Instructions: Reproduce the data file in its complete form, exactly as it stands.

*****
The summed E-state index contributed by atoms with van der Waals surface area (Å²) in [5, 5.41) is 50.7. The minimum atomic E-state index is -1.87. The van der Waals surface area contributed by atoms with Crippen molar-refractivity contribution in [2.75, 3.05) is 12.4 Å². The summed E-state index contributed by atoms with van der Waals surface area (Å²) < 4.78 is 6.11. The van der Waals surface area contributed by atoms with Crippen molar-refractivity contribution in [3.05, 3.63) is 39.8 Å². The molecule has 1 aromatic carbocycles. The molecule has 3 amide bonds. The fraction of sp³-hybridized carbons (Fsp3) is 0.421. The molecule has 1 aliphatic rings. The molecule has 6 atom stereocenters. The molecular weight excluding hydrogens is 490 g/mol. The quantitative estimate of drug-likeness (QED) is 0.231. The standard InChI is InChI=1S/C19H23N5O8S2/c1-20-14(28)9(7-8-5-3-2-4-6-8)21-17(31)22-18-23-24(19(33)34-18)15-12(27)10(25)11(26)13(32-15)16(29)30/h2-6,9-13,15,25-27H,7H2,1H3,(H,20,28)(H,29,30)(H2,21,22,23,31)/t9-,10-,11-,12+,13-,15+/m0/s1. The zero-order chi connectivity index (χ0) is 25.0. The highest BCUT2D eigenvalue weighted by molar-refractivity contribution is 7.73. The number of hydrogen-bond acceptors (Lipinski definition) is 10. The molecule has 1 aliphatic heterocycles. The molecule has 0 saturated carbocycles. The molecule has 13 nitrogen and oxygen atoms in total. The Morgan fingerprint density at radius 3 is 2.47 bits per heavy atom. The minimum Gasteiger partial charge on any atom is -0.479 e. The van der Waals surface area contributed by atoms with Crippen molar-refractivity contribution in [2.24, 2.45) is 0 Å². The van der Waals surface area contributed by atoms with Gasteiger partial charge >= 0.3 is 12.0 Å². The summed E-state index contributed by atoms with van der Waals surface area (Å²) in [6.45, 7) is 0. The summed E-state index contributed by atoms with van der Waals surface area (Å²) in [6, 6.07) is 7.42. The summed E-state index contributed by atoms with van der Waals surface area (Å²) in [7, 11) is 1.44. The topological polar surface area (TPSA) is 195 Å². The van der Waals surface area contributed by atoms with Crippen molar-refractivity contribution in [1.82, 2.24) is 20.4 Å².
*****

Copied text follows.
The summed E-state index contributed by atoms with van der Waals surface area (Å²) in [5, 5.41) is 50.7. The minimum atomic E-state index is -1.87. The van der Waals surface area contributed by atoms with Crippen molar-refractivity contribution in [2.75, 3.05) is 12.4 Å². The summed E-state index contributed by atoms with van der Waals surface area (Å²) < 4.78 is 6.11. The van der Waals surface area contributed by atoms with Crippen molar-refractivity contribution in [3.05, 3.63) is 39.8 Å². The molecule has 1 aromatic carbocycles. The molecule has 3 amide bonds. The fraction of sp³-hybridized carbons (Fsp3) is 0.421. The molecule has 1 aliphatic rings. The molecule has 6 atom stereocenters. The molecular weight excluding hydrogens is 490 g/mol. The quantitative estimate of drug-likeness (QED) is 0.231. The standard InChI is InChI=1S/C19H23N5O8S2/c1-20-14(28)9(7-8-5-3-2-4-6-8)21-17(31)22-18-23-24(19(33)34-18)15-12(27)10(25)11(26)13(32-15)16(29)30/h2-6,9-13,15,25-27H,7H2,1H3,(H,20,28)(H,29,30)(H2,21,22,23,31)/t9-,10-,11-,12+,13-,15+/m0/s1. The zero-order chi connectivity index (χ0) is 25.0. The highest BCUT2D eigenvalue weighted by molar-refractivity contribution is 7.73. The number of hydrogen-bond acceptors (Lipinski definition) is 10. The molecule has 1 aliphatic heterocycles. The molecule has 0 saturated carbocycles. The molecule has 13 nitrogen and oxygen atoms in total. The Morgan fingerprint density at radius 3 is 2.47 bits per heavy atom. The minimum Gasteiger partial charge on any atom is -0.479 e. The van der Waals surface area contributed by atoms with Crippen molar-refractivity contribution in [2.24, 2.45) is 0 Å². The van der Waals surface area contributed by atoms with Gasteiger partial charge >= 0.3 is 12.0 Å². The summed E-state index contributed by atoms with van der Waals surface area (Å²) in [6.45, 7) is 0. The summed E-state index contributed by atoms with van der Waals surface area (Å²) in [6, 6.07) is 7.42. The summed E-state index contributed by atoms with van der Waals surface area (Å²) in [7, 11) is 1.44. The topological polar surface area (TPSA) is 195 Å². The van der Waals surface area contributed by atoms with Crippen molar-refractivity contribution in [1.82, 2.24) is 20.4 Å².